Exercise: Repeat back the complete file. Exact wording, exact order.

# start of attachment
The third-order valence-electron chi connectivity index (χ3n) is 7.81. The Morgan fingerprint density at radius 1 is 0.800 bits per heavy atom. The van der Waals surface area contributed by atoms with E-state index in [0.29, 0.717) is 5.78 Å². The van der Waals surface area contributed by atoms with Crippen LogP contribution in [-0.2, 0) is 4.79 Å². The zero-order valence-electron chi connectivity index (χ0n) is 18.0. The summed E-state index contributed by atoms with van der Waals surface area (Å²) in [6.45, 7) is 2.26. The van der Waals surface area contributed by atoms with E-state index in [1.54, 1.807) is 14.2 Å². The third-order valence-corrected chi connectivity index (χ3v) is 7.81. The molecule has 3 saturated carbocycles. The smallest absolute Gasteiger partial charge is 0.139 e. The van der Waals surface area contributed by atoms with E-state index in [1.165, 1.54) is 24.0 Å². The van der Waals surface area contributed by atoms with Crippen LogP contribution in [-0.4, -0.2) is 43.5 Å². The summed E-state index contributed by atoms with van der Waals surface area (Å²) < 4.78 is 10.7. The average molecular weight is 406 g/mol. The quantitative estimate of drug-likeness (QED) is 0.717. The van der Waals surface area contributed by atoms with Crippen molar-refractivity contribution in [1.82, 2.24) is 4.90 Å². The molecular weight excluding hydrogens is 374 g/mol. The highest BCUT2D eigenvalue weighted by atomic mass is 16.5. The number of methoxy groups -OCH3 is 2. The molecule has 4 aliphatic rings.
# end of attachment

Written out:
The third-order valence-electron chi connectivity index (χ3n) is 7.81. The Morgan fingerprint density at radius 1 is 0.800 bits per heavy atom. The van der Waals surface area contributed by atoms with E-state index in [0.29, 0.717) is 5.78 Å². The van der Waals surface area contributed by atoms with Crippen LogP contribution in [-0.2, 0) is 4.79 Å². The zero-order valence-electron chi connectivity index (χ0n) is 18.0. The summed E-state index contributed by atoms with van der Waals surface area (Å²) in [6.45, 7) is 2.26. The van der Waals surface area contributed by atoms with E-state index in [1.54, 1.807) is 14.2 Å². The third-order valence-corrected chi connectivity index (χ3v) is 7.81. The molecule has 3 saturated carbocycles. The smallest absolute Gasteiger partial charge is 0.139 e. The van der Waals surface area contributed by atoms with E-state index in [1.165, 1.54) is 24.0 Å². The van der Waals surface area contributed by atoms with Crippen LogP contribution in [-0.4, -0.2) is 43.5 Å². The summed E-state index contributed by atoms with van der Waals surface area (Å²) < 4.78 is 10.7. The average molecular weight is 406 g/mol. The quantitative estimate of drug-likeness (QED) is 0.717. The van der Waals surface area contributed by atoms with Crippen molar-refractivity contribution in [1.82, 2.24) is 4.90 Å². The molecular weight excluding hydrogens is 374 g/mol. The highest BCUT2D eigenvalue weighted by atomic mass is 16.5. The number of methoxy groups -OCH3 is 2. The molecule has 4 aliphatic rings.